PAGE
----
Copyright 2017-2018 Jason Ross, All Rights Reserved

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After a lot of persuasion and, frankly, nagging from all of us, my wife has finally started to share her rather awesome recipes and household hints and tips on her own web site. As she has lots of readers from outside Canada she asked me to put together a feature on her site showing the current weather in Calgary, partly so that her readers can identify with her and partly to prove that it really does get as cold here as we tell people!

I looked around the web for a free weather site (she’ll probably upgrade when the site gets more visitors) and found one with decent reviews at APIXU ( They have some weather widgets but, like all of the other weather sites, none were quite the right size and none displayed quite what she wanted. The API looked quite good though, so I decided to give the site a try.

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When people or companies make data available through APIs, it might seem that the simplest thing to do is to just download the data whenever you need it. It’s true that this is simple but it’s also very inefficient, and this inefficiency will only get worse as your system’s demands increase. For big data / cloud/ large scale systems you need a different approach, especially as it might not be just you who pays.

Analysis Paralysis
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Sometimes, when you or your team are trying to solve a problem, you find that you’re going round in circles and getting nowhere. There is always a reason why every solution is wrong, or you’re worried that if you start working on one solution it’ll turn out to be a dead end. You get into a cycle of thinking more and more about the details, where everything could go wrong, and then you realize you’re overthinking the whole thing. You ask for more information, and if and when it arrives then it too gets analyzed and you find you’re no closer to an answer than before. The whole process just goes on and on, with no apparent end in sight, and no actual results to show for it.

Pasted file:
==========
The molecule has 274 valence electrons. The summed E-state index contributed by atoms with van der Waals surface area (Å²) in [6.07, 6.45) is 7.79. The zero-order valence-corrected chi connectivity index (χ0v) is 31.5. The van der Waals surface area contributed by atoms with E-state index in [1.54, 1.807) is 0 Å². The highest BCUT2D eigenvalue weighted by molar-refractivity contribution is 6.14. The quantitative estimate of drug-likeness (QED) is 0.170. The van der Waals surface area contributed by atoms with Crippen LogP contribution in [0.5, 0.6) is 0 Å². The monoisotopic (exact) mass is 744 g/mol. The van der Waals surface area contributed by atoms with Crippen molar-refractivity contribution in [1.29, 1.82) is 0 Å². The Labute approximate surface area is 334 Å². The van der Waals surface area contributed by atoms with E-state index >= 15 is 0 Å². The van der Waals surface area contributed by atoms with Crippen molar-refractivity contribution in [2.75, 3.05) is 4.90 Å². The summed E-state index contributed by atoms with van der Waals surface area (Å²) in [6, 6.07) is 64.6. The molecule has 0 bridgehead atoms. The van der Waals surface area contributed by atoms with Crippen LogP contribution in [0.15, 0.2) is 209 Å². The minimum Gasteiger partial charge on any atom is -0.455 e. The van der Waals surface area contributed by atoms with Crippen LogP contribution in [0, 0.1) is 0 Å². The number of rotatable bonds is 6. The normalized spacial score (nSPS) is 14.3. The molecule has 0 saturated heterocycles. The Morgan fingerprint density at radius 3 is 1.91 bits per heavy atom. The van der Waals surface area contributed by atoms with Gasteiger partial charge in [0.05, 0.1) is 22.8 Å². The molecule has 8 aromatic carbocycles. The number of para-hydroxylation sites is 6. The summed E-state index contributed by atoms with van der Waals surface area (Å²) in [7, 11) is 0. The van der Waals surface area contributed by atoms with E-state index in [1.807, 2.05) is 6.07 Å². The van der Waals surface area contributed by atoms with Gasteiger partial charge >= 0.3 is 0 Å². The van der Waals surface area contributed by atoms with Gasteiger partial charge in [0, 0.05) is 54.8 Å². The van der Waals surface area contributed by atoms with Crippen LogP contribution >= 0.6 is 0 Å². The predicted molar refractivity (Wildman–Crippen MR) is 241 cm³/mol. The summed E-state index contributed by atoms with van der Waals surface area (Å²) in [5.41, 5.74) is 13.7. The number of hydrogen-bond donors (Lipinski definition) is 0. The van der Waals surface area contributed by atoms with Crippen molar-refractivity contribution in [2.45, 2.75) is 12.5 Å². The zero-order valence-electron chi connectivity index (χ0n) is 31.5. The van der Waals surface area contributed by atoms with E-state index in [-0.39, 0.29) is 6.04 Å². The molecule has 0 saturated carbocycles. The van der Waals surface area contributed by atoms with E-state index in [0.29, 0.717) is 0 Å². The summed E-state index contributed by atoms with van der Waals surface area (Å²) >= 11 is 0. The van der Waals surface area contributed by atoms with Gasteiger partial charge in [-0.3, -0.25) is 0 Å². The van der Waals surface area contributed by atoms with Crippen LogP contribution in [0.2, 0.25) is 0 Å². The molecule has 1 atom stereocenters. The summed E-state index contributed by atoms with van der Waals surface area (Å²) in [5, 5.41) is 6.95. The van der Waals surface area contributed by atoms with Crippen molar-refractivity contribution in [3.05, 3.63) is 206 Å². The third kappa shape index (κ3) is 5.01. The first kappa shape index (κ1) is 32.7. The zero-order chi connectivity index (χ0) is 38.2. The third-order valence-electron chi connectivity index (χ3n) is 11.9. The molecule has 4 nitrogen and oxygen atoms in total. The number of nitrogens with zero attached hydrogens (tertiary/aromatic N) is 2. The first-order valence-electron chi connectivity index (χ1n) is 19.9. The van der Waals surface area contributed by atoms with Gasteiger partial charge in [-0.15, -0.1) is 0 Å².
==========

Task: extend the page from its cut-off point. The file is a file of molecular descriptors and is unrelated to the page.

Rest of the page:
This is “Analysis Paralysis”.

Medway Union Workhouse Before Its Demolition, As Featured On My History Site
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In the everyday rush of work and family life it’s easy for personal projects to be neglected. That’s what happened to one of my web sites, which hadn’t been updated since 2010. It had been uploaded to a new web host and just left there, and was showing its age. I decided it was time to update it, and I thought I'd describe the process here.

Treasure Chest. Image courtesy of Roger Kirby,
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Modern systems are fast. Very fast. So why is it that they seem so slow? Controls take too much time to be filled with their contents, web pages take too long to display, documents take ages to retrieve, and applications feel like they have to “think” for a while before they do anything. All running across ridiculously fast networks that somehow seem to run like they’re connected with pieces of damp string. What’s gone wrong?

Image courtesy of Adrian van Leen,
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Many developers that I’ve worked with seem to have an almost unhealthy obsession with the idea of “Information Radiators”- wall-mounted screens, coloured lights and displays in the office, showing successful or failing builds and deployments as well as general information about the system.

At first this may seem a little dramatic – isn’t it humiliating to have your failures publicized? Why does anyone else but you care whether your build fails? What benefits does this sort of thing give us?

List of valid, and invalid version numbers.
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In Eliminating Failed Deployments – Part 2 – Automate Your Obsession, one of the checks I suggested was:

Ensure all of the binary files have an appropriate version number; “” is NOT an appropriate version number.

So, WHY isn’t, or anything like that, an appropriate version?